Jimmy Wales Threatens To Stymie UK Snooping Plans By Encrypting Wikipedia Connections
from the take-that dept
The draft bill of the UK’s “Snooper’s Charter“, which would require ISPs to record key information about every email sent and Web site visited by UK citizens, and mobile phone companies to log all their calls, was published back in July. Before it is debated by politicians, a Joint Committee from both the House of Commons and House of Lords is conducting “pre-legislative scrutiny.”
As the list of questions on the Joint Committee’s Web page makes clear, it seems to be doing a thorough job, exploring every aspect of the proposed legislation. As well as a public consultation (now closed), it is also taking oral evidence from a wide range of interested parties, both for and against the plans. Yesterday, one of the people who spoke before the Committee was Jimmy Wales, who did not mince his words:
Jimmy Wales, the founder of Wikipedia, has sharply criticised the government’s “snooper’s charter”, designed to track internet, text and email use of all British citizens, as “technologically incompetent”.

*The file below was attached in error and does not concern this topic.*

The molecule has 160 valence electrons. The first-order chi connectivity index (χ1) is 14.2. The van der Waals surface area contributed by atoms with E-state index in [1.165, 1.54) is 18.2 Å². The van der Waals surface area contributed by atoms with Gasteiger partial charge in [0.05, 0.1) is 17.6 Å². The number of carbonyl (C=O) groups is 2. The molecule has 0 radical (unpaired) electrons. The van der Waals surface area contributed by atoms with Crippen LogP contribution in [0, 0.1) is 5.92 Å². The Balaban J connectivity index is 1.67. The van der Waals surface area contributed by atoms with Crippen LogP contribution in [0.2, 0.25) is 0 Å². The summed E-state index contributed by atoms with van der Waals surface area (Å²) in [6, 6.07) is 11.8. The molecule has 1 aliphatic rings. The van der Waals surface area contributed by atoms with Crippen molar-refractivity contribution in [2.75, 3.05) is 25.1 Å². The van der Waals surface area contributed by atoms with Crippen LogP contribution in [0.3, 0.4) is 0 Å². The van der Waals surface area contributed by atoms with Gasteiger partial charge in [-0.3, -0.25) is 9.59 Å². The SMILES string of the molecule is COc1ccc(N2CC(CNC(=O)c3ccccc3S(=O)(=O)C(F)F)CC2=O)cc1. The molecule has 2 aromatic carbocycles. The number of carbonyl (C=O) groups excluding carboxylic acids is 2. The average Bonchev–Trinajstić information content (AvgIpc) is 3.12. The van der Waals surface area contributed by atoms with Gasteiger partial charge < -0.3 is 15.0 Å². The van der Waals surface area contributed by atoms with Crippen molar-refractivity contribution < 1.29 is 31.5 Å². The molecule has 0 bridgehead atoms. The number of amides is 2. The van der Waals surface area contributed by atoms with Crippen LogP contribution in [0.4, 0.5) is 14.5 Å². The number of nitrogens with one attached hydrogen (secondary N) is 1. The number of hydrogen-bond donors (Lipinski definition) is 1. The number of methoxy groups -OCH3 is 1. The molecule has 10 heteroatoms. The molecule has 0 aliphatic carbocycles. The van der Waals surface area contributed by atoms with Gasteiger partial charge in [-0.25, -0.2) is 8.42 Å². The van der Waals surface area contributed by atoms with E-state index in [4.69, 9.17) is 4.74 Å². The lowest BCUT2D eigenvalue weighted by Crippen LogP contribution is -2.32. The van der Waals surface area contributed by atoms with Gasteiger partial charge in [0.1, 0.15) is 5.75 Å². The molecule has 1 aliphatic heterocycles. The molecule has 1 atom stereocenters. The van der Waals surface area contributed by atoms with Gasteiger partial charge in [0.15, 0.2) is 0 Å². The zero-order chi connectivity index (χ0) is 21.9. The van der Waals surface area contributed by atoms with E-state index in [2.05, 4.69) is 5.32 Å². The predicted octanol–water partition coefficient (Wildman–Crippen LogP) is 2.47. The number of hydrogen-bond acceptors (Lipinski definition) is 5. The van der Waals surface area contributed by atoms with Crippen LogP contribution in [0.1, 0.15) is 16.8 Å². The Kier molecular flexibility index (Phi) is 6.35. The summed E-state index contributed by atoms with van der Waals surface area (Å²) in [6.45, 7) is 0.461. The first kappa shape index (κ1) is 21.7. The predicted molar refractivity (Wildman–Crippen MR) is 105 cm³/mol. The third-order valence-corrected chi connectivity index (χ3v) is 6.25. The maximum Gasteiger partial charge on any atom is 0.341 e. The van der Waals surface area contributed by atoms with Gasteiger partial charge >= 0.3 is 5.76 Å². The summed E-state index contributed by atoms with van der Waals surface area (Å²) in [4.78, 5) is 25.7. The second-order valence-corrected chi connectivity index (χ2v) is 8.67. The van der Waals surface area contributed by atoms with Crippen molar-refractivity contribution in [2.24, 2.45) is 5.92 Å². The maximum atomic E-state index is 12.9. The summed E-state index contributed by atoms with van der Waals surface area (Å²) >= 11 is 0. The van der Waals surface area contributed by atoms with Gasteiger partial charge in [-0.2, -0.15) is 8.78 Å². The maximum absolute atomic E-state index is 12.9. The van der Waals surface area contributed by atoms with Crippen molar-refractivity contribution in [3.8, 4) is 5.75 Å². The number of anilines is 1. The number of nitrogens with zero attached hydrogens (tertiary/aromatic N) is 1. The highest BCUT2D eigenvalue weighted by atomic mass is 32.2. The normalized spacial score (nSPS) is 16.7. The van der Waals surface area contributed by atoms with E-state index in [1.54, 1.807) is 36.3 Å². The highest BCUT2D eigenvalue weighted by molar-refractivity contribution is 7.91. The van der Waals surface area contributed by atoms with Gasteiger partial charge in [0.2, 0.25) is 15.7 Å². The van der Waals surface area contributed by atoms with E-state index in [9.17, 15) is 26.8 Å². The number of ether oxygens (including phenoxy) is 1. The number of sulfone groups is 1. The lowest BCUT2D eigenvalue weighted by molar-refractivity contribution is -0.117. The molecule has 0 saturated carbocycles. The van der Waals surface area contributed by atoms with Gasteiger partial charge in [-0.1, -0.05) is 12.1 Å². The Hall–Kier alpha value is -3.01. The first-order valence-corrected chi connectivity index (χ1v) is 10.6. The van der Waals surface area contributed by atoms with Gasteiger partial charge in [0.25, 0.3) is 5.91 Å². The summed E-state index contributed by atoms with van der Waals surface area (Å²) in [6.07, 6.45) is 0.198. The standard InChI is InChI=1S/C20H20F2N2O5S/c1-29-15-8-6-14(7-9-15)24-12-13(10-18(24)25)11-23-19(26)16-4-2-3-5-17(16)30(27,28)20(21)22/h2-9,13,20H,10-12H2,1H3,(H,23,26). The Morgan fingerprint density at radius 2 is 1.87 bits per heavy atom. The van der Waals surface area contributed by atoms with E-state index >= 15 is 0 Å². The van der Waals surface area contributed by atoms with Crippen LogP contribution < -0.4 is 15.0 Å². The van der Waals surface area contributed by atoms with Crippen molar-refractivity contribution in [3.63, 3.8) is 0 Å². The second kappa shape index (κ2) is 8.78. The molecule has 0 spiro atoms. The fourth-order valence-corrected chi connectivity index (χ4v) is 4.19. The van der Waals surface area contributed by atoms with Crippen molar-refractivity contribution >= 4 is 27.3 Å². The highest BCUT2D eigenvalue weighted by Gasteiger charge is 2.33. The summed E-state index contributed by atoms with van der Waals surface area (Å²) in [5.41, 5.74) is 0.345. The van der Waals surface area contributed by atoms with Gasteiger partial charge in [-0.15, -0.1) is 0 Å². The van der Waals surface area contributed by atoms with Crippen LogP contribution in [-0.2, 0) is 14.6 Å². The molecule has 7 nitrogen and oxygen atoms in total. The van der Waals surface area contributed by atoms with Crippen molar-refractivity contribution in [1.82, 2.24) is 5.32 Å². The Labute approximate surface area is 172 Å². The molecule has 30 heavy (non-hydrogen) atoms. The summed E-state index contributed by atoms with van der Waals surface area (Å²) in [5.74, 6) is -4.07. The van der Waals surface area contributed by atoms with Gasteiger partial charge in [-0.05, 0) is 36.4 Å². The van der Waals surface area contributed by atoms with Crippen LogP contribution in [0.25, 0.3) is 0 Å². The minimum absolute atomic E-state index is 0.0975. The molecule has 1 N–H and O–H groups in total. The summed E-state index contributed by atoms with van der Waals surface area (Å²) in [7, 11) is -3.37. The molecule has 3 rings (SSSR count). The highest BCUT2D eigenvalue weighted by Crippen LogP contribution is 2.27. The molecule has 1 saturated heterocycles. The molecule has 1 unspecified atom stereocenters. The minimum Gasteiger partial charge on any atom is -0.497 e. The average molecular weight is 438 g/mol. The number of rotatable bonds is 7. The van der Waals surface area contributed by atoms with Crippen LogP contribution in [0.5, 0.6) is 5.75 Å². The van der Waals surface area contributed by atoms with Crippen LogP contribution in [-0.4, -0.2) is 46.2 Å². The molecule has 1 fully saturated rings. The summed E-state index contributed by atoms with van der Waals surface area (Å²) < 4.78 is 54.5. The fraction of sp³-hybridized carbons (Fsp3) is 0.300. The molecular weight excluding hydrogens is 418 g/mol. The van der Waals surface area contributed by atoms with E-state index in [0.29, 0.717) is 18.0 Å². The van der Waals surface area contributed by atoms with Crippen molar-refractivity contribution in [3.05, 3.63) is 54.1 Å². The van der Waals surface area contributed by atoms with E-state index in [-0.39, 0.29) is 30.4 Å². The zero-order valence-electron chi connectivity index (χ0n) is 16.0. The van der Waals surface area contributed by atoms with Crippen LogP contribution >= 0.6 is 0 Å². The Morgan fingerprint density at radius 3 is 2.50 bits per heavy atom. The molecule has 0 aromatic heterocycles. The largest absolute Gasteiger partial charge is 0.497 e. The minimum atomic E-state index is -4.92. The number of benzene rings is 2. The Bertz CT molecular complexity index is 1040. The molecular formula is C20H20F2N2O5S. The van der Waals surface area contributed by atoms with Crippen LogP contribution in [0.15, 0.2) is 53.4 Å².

He said Wikipedia would move to encrypt all its connections with Britain if UK internet companies, such as Vodafone and Virgin Media, were mandated by the government to keep track of every single page accessed by UK citizens.
He went on to suggest that other Internet companies would do the same, forcing the UK authorities to resort to what he called “black arts” to break the encryption. As he pointed out: “It is not the sort of thing I’d expect from a western democracy. It is the kind of thing I would expect from the Iranians or the Chinese.”
To a certain extent, this is just bluster: Wales has no formal power to instruct Wikipedia to encrypt its connections, and even assuming that happened, it’s not certain that companies like Google and Facebook would risk fines or imprisonment for their staff by refusing to hand over encryption keys. But Wales’ intervention had a big symbolic importance: he’s not only the co-founder of Wikipedia — which even politicians have heard of and probably use — he’s also one of the UK government’s own special tech advisers, appointed back in March.
His comments are, therefore, a real slap in the face, and a useful reminder that by pushing for this kind of total surveillance the UK government is not only making itself look oppressive, but stupid too.